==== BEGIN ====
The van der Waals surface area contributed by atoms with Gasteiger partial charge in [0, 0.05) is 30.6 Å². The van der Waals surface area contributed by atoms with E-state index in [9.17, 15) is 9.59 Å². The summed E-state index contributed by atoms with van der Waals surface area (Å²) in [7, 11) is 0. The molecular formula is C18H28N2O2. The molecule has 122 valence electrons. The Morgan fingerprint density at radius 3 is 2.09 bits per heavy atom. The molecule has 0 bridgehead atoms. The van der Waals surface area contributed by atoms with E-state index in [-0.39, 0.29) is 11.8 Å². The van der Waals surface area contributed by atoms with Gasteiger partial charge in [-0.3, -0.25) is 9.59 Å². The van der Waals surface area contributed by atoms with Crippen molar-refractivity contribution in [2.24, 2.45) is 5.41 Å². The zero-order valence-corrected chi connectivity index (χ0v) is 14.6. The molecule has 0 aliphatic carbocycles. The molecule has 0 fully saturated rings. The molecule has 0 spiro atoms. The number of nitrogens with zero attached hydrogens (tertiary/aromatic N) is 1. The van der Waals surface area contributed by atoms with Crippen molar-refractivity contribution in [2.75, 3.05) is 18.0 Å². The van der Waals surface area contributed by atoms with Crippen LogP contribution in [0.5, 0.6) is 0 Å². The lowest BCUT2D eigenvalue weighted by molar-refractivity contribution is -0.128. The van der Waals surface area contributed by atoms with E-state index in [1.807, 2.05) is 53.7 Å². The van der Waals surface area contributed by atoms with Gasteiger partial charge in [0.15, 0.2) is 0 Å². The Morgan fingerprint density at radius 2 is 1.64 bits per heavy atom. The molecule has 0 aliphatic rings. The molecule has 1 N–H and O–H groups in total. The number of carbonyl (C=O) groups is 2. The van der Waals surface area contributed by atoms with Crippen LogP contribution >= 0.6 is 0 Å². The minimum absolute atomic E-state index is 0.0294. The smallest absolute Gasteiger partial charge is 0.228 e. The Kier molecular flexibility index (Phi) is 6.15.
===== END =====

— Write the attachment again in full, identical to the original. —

The van der Waals surface area contributed by atoms with Gasteiger partial charge in [0, 0.05) is 30.6 Å². The van der Waals surface area contributed by atoms with E-state index in [9.17, 15) is 9.59 Å². The summed E-state index contributed by atoms with van der Waals surface area (Å²) in [7, 11) is 0. The molecular formula is C18H28N2O2. The molecule has 122 valence electrons. The Morgan fingerprint density at radius 3 is 2.09 bits per heavy atom. The molecule has 0 bridgehead atoms. The van der Waals surface area contributed by atoms with E-state index in [-0.39, 0.29) is 11.8 Å². The van der Waals surface area contributed by atoms with Gasteiger partial charge in [-0.3, -0.25) is 9.59 Å². The van der Waals surface area contributed by atoms with Crippen molar-refractivity contribution in [2.24, 2.45) is 5.41 Å². The zero-order valence-corrected chi connectivity index (χ0v) is 14.6. The molecule has 0 aliphatic carbocycles. The molecule has 0 fully saturated rings. The molecule has 0 spiro atoms. The number of nitrogens with zero attached hydrogens (tertiary/aromatic N) is 1. The van der Waals surface area contributed by atoms with Crippen molar-refractivity contribution in [2.75, 3.05) is 18.0 Å². The van der Waals surface area contributed by atoms with Crippen LogP contribution in [0.5, 0.6) is 0 Å². The lowest BCUT2D eigenvalue weighted by molar-refractivity contribution is -0.128. The van der Waals surface area contributed by atoms with E-state index in [1.807, 2.05) is 53.7 Å². The van der Waals surface area contributed by atoms with Gasteiger partial charge in [0.15, 0.2) is 0 Å². The Morgan fingerprint density at radius 2 is 1.64 bits per heavy atom. The molecule has 0 aliphatic rings. The molecule has 1 N–H and O–H groups in total. The number of carbonyl (C=O) groups is 2. The van der Waals surface area contributed by atoms with Crippen LogP contribution >= 0.6 is 0 Å². The minimum absolute atomic E-state index is 0.0294. The smallest absolute Gasteiger partial charge is 0.228 e. The Kier molecular flexibility index (Phi) is 6.15.